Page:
Ganging Up on Schaefer
Political pundits have noted that Comptroller William Donald Schaefer is rapidly alienating many of the Democratic party's core constituencies.
For proof ot that one need look no further than yesterday's unique news conference where leaders of the Asian, Latin, black and women's groups came together to tell the veteran Democrat it is "time to go."
What could be bad news for Schaefer is that leaders of these groups are mobilitizing a voter registration drive to get their members out to the polls for the Sept. 12 primary The National Capital Immigrant Coalition has identified more than 277,000 black, Latino and Asian residents who are eligible to vote but have not yet registered.
The groups gathered in Wheaton yesterday were reacting to Schaefer's remarks this month that seemed to connect North Korea's test-firing of missiles with the South Korean immigrants who are among the students learning English in Maryland's public schools.
Schaefer's comments came during a July 5 meeting of the state Board of Public Works, while the board was discussing a $2.4.million state contract to create a proficiency test for the 30,000 students in Maryland taking English language classes.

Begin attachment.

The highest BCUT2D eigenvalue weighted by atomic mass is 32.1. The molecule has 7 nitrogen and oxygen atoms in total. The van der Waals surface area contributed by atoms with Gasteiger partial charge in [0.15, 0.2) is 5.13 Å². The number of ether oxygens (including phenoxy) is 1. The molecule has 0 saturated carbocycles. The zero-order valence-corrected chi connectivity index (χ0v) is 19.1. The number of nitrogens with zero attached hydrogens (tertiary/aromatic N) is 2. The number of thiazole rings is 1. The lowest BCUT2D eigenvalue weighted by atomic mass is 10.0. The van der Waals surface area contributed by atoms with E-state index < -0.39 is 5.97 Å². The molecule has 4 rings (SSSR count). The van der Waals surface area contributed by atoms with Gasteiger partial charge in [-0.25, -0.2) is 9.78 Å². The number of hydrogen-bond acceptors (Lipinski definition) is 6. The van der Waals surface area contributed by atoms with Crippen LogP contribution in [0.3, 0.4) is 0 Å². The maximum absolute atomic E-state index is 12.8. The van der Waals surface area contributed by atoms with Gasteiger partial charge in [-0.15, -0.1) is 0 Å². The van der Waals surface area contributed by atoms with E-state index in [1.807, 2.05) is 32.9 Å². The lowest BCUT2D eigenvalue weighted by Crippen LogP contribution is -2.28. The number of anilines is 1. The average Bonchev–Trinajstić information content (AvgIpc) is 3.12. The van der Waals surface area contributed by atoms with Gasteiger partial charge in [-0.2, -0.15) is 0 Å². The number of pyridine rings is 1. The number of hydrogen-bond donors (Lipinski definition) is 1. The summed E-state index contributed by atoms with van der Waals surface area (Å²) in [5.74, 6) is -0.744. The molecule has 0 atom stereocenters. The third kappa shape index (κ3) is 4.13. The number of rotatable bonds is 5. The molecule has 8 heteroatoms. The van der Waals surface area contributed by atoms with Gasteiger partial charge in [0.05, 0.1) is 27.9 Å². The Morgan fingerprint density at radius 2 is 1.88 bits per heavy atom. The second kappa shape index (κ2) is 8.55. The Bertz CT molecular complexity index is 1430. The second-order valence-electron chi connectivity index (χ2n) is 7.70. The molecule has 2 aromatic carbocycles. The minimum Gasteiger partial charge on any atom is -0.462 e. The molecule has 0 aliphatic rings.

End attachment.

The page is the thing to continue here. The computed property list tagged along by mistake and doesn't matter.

In the course of his freewheeling commentary, Schaefer said: "Oh, we don't worry about any of those things like money. Or illegals crossing the border. That's nothing. That's just a given. Oh, come on. Korea is another one. All of the sudden, their they're our friends, too, shooting missiles at us."
In a letter to newspapers to clarify his intentions, Schaefer said: "I realize that I may have conveyed the impression that I do not support education for everyone in this country. My concern is: who pays for the education?"
In his quest for a third term, the 84-year-old former Baltimore mayor and two-term governor faces two Democratic challengers in the Sept. 12 primary: Anne Arundel County Executive Janet S. Owens and Del. Peter Franchot (D-Montgomery).
Schaefer sparked a controversy two years ago when he complained about an interaction with a Latino worker at a McDonald's restaurant who had trouble speaking English. More recently, he drew widespread criticism for ogling a young female aide to Gov. Robert L. Ehrlich Jr. (R) as she walked away from him during a public meeting in February. He later apologized.
Ann E. Marimow
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